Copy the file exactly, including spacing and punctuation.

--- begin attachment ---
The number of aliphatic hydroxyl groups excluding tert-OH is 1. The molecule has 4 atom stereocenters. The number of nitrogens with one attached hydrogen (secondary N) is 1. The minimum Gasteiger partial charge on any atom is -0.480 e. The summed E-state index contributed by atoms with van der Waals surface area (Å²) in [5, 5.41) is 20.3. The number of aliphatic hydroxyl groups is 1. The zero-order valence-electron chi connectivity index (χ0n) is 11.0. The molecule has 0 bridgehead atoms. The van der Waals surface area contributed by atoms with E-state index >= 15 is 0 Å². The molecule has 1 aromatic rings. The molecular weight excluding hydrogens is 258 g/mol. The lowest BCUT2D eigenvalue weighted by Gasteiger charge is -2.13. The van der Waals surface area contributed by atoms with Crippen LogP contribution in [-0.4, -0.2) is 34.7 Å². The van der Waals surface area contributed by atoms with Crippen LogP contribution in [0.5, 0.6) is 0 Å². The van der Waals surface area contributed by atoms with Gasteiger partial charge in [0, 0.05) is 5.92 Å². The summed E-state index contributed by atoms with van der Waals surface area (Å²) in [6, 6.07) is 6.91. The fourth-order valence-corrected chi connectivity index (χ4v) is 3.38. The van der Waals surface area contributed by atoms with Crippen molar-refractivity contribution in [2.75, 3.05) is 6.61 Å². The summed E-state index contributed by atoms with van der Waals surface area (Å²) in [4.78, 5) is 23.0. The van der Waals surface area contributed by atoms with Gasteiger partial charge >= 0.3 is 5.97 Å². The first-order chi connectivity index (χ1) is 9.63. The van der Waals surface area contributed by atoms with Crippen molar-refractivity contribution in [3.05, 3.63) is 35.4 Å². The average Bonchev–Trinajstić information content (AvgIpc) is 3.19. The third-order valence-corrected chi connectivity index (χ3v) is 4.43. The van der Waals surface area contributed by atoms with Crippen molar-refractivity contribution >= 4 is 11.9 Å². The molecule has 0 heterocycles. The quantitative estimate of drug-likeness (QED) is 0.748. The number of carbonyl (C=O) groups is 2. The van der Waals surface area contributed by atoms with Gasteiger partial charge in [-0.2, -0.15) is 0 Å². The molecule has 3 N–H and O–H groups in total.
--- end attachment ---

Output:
The number of aliphatic hydroxyl groups excluding tert-OH is 1. The molecule has 4 atom stereocenters. The number of nitrogens with one attached hydrogen (secondary N) is 1. The minimum Gasteiger partial charge on any atom is -0.480 e. The summed E-state index contributed by atoms with van der Waals surface area (Å²) in [5, 5.41) is 20.3. The number of aliphatic hydroxyl groups is 1. The zero-order valence-electron chi connectivity index (χ0n) is 11.0. The molecule has 0 bridgehead atoms. The van der Waals surface area contributed by atoms with E-state index >= 15 is 0 Å². The molecule has 1 aromatic rings. The molecular weight excluding hydrogens is 258 g/mol. The lowest BCUT2D eigenvalue weighted by Gasteiger charge is -2.13. The van der Waals surface area contributed by atoms with Crippen LogP contribution in [-0.4, -0.2) is 34.7 Å². The van der Waals surface area contributed by atoms with Crippen LogP contribution in [0.5, 0.6) is 0 Å². The van der Waals surface area contributed by atoms with Gasteiger partial charge in [0, 0.05) is 5.92 Å². The summed E-state index contributed by atoms with van der Waals surface area (Å²) in [6, 6.07) is 6.91. The fourth-order valence-corrected chi connectivity index (χ4v) is 3.38. The van der Waals surface area contributed by atoms with Crippen molar-refractivity contribution in [2.75, 3.05) is 6.61 Å². The summed E-state index contributed by atoms with van der Waals surface area (Å²) in [4.78, 5) is 23.0. The van der Waals surface area contributed by atoms with Gasteiger partial charge >= 0.3 is 5.97 Å². The first-order chi connectivity index (χ1) is 9.63. The van der Waals surface area contributed by atoms with Crippen molar-refractivity contribution in [3.05, 3.63) is 35.4 Å². The average Bonchev–Trinajstić information content (AvgIpc) is 3.19. The third-order valence-corrected chi connectivity index (χ3v) is 4.43. The van der Waals surface area contributed by atoms with Crippen molar-refractivity contribution >= 4 is 11.9 Å². The molecule has 0 heterocycles. The quantitative estimate of drug-likeness (QED) is 0.748. The number of carbonyl (C=O) groups is 2. The van der Waals surface area contributed by atoms with Gasteiger partial charge in [-0.2, -0.15) is 0 Å². The molecule has 3 N–H and O–H groups in total.